Joan Frawley Desmond, a board member of Link Institute, which promotes character and content in education, writes from Menlo Park, California.
BY Susan Willis
A Tainted ‘Gift’ to the Third World
A high-stakes game of “chicken” is being played out between congressional leadership—committed to restore the Mexico City Policy—and President Clinton, who overturned that policy in January 1993. The policy would deny family-planning funds to international organizations that perform abortions and promote pro-abortion laws in foreign countries.
Sadly, worldwide access to abortion is high on the president's agenda. In light of this he has threatened to veto any bill containing the Mexico City Policy, including two bills he says are vital to American interests: the back payment of U.N. dues, and payment of about $18 billion to the International Monetary Fund (IMF). Congressional leaders plan to use all available leverage to reinstate this quite modest restraint on family planners' hegemony over the developing world's peoples.
The outcome of this stand-off is anyone's guess. What we can expect is no final resolution concerning abortion's role in international family planning as long as such funding is authorized by Congress. Congressional and public support for U.S. funding of international family planning rests on several assumptions:
l First, that these family-planning programs are voluntary: neither coercion nor serious abuses of human rights are involved.
l Second, that funds are exclusively used to provide access to contraceptive methods, not abortion.
l Third, that current family-planning programs improve the reproductive health of women in developing countries.
l Fourth, that voluntary family-planning programs are effective in reducing fertility rates.
l Fifth, that population growth must be curbed to spur economic development and reduce “overpopulation,” with all its perceived threats: mass starvation, environmental degradation, political instability, and natural resource depletion.
Wouldn't most Americans reject a policy that trampled on human rights, violated host country laws against abortion, endangered women's health, that was “effective” only when conducted coercively, and, finally, was unnecessary? Evidence continues to mount—from those suffering from these programs, from human rights groups, and from agencies that support, conduct, or monitor population-control activities—that none of the stated assumptions underlying support for population control remains valid, if they ever were.
Coercion and abuse of human rights: The Population Research Institute recently brought to Congress's attention the coercive nature of Peru's sterilization program, which is supported through the U.S. Agency for International Development (USAID). A Peruvian doctor and two victims of coercive sterilization testified about the pressure and incentives on medical personnel to meet monthly quotas of sterilizations, the illnesses and deaths from sterilizations performed in unsanitary settings by poorly trained staff, the lack of knowledge and consent on the part of women who are sterilized, the coercive threats and incentives used to induce women to agree to a procedure they are told is temporary.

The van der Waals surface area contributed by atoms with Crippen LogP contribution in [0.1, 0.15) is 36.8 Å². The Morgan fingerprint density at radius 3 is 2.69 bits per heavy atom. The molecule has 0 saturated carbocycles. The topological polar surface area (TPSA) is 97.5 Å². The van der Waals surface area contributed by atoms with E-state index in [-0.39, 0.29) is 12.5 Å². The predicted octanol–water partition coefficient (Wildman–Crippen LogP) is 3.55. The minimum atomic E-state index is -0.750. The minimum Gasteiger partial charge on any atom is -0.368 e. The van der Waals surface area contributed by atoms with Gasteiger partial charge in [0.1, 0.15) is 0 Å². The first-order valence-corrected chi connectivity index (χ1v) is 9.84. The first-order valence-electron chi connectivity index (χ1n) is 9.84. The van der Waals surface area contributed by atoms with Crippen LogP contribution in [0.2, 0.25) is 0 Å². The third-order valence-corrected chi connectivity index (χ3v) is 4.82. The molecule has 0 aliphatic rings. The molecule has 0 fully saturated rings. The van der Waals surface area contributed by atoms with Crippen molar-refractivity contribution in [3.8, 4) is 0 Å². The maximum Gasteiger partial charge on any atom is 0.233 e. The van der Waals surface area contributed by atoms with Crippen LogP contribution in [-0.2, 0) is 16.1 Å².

Peru is one of 38 countries on record for violating human rights in the course of enforcing their population policies. In many countries (including Mexico), women may be sterilized or have IUDs inserted immediately after giving birth without their knowledge or consent, and even against their express wishes.
USAID is not the only channel for funding such coercive programs. The World Bank loans $2.4 billion annually for “health, nutrition, and population” programs. Apopulation sector review issued by the World Bank refers approvingly to an array of family planning incentives and disincentives—for example, promising a new well or irrigation system to a village, provided all (or nearly all) villagers accept sterilization or another long-lasting form of contraception. The World Bank has long been accused of having tied lending and disbursement to the adoption of, and compliance with, “population measures.”
Abortions by any other name: “Contraceptive” methods include oral contraceptive pills, intrauterine devices (IUDs), long-acting injectables like Depo-Provera and Norplant. Each method has multiple mechanisms of action—and in each, an abortifacient action is a back-up when the contraceptive action fails. Although one cannot possibly calculate the rates of conception and abortion as a consequence of breakthrough ovulation under the various methods, in light of the number of women now using the methods worldwide, the level of non-surgical abortion must be staggering. Girls and women in the developing world who have had “unprotected” sex are encouraged to take “emergency contraceptive” pills or RU-486 or to undergo “menstrual regulation.” All three methods constitute abortion.
Health risks: Far from improving their reproductive and general health, these hormonal and surgical methods are inappropriate for women who may be malnourished and in poor health generally and who have no access to competent medical care. Procedures are often performed in unsterile settings by staff with little medical training. Typical short-term side effects of Depo-Provera include: heavy, irregular, or interrupted menstrual bleeding, depression, weight gain, headaches, and dizziness. In addition to these symptoms, Norplant may produce nausea or vomiting, mood swings, nervousness, hair loss, acne, and more. Long-term effects of Norplant include liver disease, kidney disease, diabetes, and blood clots. Life-threatening ectopic pregnancies can also occur. Sterilization poses a risk of ectopic pregnancy and increases the possibility of needing a hysterectomy. Is this the best we can do for women in the developing world?